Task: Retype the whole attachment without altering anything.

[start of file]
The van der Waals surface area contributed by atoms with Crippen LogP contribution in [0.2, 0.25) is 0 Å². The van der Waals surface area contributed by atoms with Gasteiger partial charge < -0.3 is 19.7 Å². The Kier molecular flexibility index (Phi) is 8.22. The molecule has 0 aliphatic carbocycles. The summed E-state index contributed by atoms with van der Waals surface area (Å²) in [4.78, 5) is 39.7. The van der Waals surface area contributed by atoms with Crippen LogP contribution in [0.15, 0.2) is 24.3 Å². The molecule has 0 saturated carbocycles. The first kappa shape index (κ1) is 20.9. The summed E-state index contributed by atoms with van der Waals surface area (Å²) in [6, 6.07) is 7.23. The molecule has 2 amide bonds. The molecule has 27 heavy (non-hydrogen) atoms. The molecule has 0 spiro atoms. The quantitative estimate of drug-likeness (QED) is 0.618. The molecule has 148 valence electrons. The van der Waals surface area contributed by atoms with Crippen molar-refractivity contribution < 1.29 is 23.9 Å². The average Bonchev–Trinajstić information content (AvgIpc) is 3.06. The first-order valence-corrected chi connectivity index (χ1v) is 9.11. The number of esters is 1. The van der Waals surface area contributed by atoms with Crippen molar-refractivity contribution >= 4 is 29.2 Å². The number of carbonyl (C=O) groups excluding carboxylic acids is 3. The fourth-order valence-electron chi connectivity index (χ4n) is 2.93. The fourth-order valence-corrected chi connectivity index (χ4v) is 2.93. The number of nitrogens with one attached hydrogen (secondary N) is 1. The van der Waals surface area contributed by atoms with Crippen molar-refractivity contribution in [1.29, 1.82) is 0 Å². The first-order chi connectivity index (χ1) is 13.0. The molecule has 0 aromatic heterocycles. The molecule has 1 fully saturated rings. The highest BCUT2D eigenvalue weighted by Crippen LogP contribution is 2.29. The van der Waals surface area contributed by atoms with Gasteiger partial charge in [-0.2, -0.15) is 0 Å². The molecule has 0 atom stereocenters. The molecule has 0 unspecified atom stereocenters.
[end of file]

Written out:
The van der Waals surface area contributed by atoms with Crippen LogP contribution in [0.2, 0.25) is 0 Å². The van der Waals surface area contributed by atoms with Gasteiger partial charge < -0.3 is 19.7 Å². The Kier molecular flexibility index (Phi) is 8.22. The molecule has 0 aliphatic carbocycles. The summed E-state index contributed by atoms with van der Waals surface area (Å²) in [4.78, 5) is 39.7. The van der Waals surface area contributed by atoms with Crippen LogP contribution in [0.15, 0.2) is 24.3 Å². The molecule has 0 saturated carbocycles. The first kappa shape index (κ1) is 20.9. The summed E-state index contributed by atoms with van der Waals surface area (Å²) in [6, 6.07) is 7.23. The molecule has 2 amide bonds. The molecule has 27 heavy (non-hydrogen) atoms. The molecule has 0 spiro atoms. The quantitative estimate of drug-likeness (QED) is 0.618. The molecule has 148 valence electrons. The van der Waals surface area contributed by atoms with Crippen molar-refractivity contribution < 1.29 is 23.9 Å². The average Bonchev–Trinajstić information content (AvgIpc) is 3.06. The first-order valence-corrected chi connectivity index (χ1v) is 9.11. The number of esters is 1. The van der Waals surface area contributed by atoms with Crippen molar-refractivity contribution >= 4 is 29.2 Å². The number of carbonyl (C=O) groups excluding carboxylic acids is 3. The fourth-order valence-electron chi connectivity index (χ4n) is 2.93. The fourth-order valence-corrected chi connectivity index (χ4v) is 2.93. The number of nitrogens with one attached hydrogen (secondary N) is 1. The van der Waals surface area contributed by atoms with Crippen molar-refractivity contribution in [1.29, 1.82) is 0 Å². The first-order chi connectivity index (χ1) is 13.0. The molecule has 0 aromatic heterocycles. The molecule has 1 fully saturated rings. The highest BCUT2D eigenvalue weighted by Crippen LogP contribution is 2.29. The van der Waals surface area contributed by atoms with Gasteiger partial charge in [-0.2, -0.15) is 0 Å². The molecule has 0 atom stereocenters. The molecule has 0 unspecified atom stereocenters.